The head of the United Nations observer team in Syria, Norwegian Gen. Robert Mood is due in the capital Damascus Saturday, to give a fresh impetus to a mission which critics claim is fraying amid persistent violations of an over two-week old ceasefire. There have been reports of more clashes between government and opposition forces in several areas of the country.
A U.N. observer team visited the flashpoint city of Homs Saturday afternoon, just as the Norwegian general due to take charge of the mission headed to Damascus. Major General Robert Mood is a veteran of numerous U.N. peacekeeping missions.
Just over a dozen U.N. observers are now on the ground in Syria, despite efforts to boost the strength of the team to the 300-strong force approved by the U.N. Security Council. But Colonel Amed Himiche, a member of the observer team, said preparations are now complete in Syria for the arrival of the full 300 member observer team.
Clashes between government troops and rebel soldiers took place near the presidential palace in Latakia and the outskirts of Damascus, amid reports of fresh desertions to the rebel side. An activist told the French Press Agency that soldiers from a military base near the palace “deserted with their weapons.”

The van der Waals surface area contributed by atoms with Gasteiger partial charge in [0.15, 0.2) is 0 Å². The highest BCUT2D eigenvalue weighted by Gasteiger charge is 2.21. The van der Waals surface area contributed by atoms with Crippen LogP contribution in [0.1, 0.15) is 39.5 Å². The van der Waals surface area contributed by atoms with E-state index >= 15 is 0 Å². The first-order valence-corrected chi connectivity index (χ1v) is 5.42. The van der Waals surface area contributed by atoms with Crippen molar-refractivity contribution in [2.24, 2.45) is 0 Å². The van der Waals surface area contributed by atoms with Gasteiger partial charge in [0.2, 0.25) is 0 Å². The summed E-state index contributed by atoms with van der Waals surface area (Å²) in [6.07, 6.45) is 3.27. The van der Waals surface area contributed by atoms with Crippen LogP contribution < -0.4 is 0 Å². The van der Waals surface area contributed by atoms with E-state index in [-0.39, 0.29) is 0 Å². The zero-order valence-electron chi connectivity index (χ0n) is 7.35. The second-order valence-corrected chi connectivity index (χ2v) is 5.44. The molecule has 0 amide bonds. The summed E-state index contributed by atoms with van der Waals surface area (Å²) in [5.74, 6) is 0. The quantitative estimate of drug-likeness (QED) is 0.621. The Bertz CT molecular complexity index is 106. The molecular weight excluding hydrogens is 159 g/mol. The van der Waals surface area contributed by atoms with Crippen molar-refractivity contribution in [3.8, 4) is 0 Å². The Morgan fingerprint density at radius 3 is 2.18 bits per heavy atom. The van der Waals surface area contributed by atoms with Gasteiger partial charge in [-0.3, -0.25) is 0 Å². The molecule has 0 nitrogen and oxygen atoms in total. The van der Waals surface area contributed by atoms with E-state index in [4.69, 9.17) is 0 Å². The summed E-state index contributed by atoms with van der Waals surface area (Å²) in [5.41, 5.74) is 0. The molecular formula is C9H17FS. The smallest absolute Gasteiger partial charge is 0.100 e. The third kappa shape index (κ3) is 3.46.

Syria's official state news agency SANA reported that a clash near Syria's commercial capital of Aleppo left three soldiers and two rebels dead. The agency also said that a loyalist military unit thwarted an attempt by armed rebels “trying to infiltrate from the sea” in Latakia.
In nearby Lebanon, the country's navy intercepted a ship off the coast that was reportedly carrying weapons from Libya to the Syrian rebels. The Liberian-flagged vessel was due to dock in the northern Lebanese port of Tripoli.
The Syrian government has complained repeatedly that weapons were being smuggled from neighboring countries to help the rebels. The rebels, in turn, complain that Syrian allies Iran and Russia have been arming the government.
Scholar Joshua Landis, who heads the Middle East program at the University of Oklahoma, argues that both the government and the opposition are using the brokered ceasefire to rearm and regroup:
“The Annan peace plan is being used by both sides to regroup, rearm and reorganize. The Syrian regime is trying to convince the world that it's fighting terrorism and Islamists and the opposition needs a breather to get armed, organized, [and] try to knit together some communications network that will help them bring together their scattered groups and militias and recover from this offensive waged against them by the regime in the last few months," he said.
Landis was pessimistic about long term chances that the peace plan for Syria would work. "Both sides,” he said,”are raising the ante. Larger weapons are being used and we're seeing more carbombs, assassinations, and attacks on vehicles.” He also warned that a series of “tit-for-tat sectarian revenge attacks” is threatening a further “downward spiral.”
Some information for this report was provided by AP, AFP and Reuters.